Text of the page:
Wisconsin students take gun protest on the road to Speaker Paul Ryan's district

Wisconsin students take gun protest on the road to Speaker Paul Ryan's district
About 40 students from across Wisconsin march as part of a 50 Miles More event to protest gun violence and advocate for gun control. (Logan Wroge / Associated Press)

A four-day, 50-mile march led by high school students in Wisconsin protesting gun violence concluded Wednesday afternoon in the hometown of House Speaker Paul D. Ryan with the protesters calling on the congressman to support tougher gun laws.

Students chanted and held signs as the 50 Miles More organizers and supporters walked from Wright School in Madison to Traxler Park in Janesville to host a rally for gun reform. About 40 students, chaperoned by adult volunteers, participated. They slept in schools along the route, often camping out in sleeping bags in gyms.


The 50 Miles More organization wants a ban on military-style assault weapons, a national four-day waiting period for gun purchases and a law to raise the minimum legal age to buy a firearm from 18 to 21, according to its website.

The group also is calling for something already being advanced by the Justice Department — a ban of "bump stocks," devices that essentially turn semiautomatic weapons into machine guns.

The students said they drew inspiration from the marches from Selma to Montgomery, Ala., in 1965 when African Americans were beaten and attacked as they walked 54 miles protesting for civil rights.

Tatiana Washington, a junior at Rufus King International High School in Milwaukee, read an open letter to Ryan, saying the Republican leader's "selfish, careless actions have not only hurt the district you're supposed to represent, but all of us."

She added, "Paul, you must change your actions or else when November comes, you will be voted out."

Tatiana also spoke at Milwaukee's March for Our Lives rally, one of hundreds of nonviolent demonstrations held around the country and world on Saturday in response to the mass shooting last month at Marjory Stoneman Douglas High School in Parkland, Fla. The 50 Miles More march was intended to build on those protests, as well as nationwide student walkouts at schools on March 14.

"My feet are sore but my hope in the future is strong," said Lauren Davis, a junior at Shorewood High School in Shorewood.

Lauren and her peers at Shorewood and other Wisconsin high schools began organizing 50 Miles More days before participating in the March 14 walkouts.

State Rep. David Bowen, a Milwaukee Democrat, said he saw "students with sore bodies, pushing themselves" when he marched with the protesters. "Young people are not going down on this issue. They will ensure that they organize and they are determined," he said.

After every mile, participants stopped and said the names of teenagers killed by gun violence, including mass shootings at schools and gunfire in urban and rural communities, said Shorewood High freshman Alemitu Caldart, 15.

Each name was followed by a moment of silence, and then chanting. "If you don't listen, Paul, your reign will surely fall!" protesters said as they marched.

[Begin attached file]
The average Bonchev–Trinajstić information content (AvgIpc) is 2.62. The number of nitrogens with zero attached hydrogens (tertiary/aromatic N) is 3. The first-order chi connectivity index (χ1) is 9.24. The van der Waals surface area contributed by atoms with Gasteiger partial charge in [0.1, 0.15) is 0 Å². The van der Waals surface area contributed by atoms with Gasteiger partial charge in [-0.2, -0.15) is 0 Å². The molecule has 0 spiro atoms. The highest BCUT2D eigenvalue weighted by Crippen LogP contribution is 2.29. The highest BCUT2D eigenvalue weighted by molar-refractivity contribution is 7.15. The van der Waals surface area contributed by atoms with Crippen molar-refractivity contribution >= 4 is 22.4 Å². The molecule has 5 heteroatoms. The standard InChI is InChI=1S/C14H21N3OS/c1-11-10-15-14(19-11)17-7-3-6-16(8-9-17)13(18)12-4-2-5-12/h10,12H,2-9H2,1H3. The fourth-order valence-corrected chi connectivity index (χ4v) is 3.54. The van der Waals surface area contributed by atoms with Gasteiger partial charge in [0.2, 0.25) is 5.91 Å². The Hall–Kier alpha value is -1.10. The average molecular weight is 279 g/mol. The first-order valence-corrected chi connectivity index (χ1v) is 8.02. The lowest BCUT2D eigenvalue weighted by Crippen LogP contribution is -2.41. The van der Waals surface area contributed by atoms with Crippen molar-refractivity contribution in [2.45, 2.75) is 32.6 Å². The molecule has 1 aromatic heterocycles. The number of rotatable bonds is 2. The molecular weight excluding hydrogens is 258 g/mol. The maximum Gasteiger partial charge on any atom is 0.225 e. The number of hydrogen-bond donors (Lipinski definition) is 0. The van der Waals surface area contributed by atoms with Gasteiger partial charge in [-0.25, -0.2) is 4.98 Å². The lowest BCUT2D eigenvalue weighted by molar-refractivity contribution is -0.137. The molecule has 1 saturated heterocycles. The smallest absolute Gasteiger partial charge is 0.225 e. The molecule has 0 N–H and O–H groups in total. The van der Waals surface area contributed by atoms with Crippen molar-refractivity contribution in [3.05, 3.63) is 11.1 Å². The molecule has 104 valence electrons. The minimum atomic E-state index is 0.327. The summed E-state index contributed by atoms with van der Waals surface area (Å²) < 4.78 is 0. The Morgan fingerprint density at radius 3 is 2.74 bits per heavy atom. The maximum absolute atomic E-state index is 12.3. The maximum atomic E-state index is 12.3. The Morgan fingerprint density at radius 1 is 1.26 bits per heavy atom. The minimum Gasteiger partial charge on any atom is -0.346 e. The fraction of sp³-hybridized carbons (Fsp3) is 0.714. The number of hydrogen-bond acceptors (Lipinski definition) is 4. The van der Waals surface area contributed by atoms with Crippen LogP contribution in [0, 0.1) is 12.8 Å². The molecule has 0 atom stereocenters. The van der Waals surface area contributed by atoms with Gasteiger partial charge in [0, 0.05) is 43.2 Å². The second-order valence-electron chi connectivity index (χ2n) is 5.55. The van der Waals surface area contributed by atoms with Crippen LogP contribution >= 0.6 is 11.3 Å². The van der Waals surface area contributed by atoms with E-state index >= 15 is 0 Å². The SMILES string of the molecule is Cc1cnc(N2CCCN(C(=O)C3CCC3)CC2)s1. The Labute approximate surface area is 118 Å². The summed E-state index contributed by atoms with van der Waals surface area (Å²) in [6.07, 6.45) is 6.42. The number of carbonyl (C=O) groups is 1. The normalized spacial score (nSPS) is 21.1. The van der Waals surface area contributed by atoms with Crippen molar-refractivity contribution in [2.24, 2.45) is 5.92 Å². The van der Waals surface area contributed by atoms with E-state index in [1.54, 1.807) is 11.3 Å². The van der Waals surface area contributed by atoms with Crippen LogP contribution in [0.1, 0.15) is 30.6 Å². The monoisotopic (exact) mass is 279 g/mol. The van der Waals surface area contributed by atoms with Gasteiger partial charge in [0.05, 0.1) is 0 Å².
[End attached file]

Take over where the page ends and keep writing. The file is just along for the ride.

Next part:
"We hope that more people will go to grow this movement," said Alemitu, who at Wednesday's rally recited a poem called "Enough" with Hiwot Shutz and her sister, Selame Caldart.

"We need more than thoughts and prayers when our people are dying," the students said in one verse.

Ryan was in the Czech Republic on Wednesday for an official visit to recognize the centennial anniversary of U.S.-Czech relations. He could not be reached for comment, but Jordan Dunn, Ryan's spokesman, said in an email to The Times: "The congressman respects those making their voices heard. As he has said, violence has no place in our schools. That is why just last week, the House enacted laws that take concrete action to keep children safe without infringing on constitutional rights."


Last week, President Trump signed a $1.3-billion spending bill that includes improvements on background checks for firearm purchases and creates the Stop School Violence Act, which provides grants for school security.

Ryan said on Feb. 27 at a news conference that stronger background checks for potential gun owners is his priority. "We should not be banning guns from law-abiding citizens. We should be focusing on making sure that citizens who should not get guns in the first place don't get those guns," Ryan said.

That comment did nothing to appease those who marched in Ryan's home district.

"We are not fighting to strip people of their 2nd Amendment [rights]. We are fighting for our right to live," said Maria Amendola, a senior at Ryan's alma mater, Joseph A. Craig High School in Janesville.

"Our congressman isn't doing enough to protect those who he is serving for," Maria said at the rally, adding that she felt "let down from the empty promises."

Violet Killmurray, a senior at James Madison Memorial High School in Madison, said, "I marched this week because I want to be a part of the change that we're going to make."


7:25 p.m.: This article was updated throughout with staff reporting and comments from student marchers.

This article was originally published at 10:15 a.m.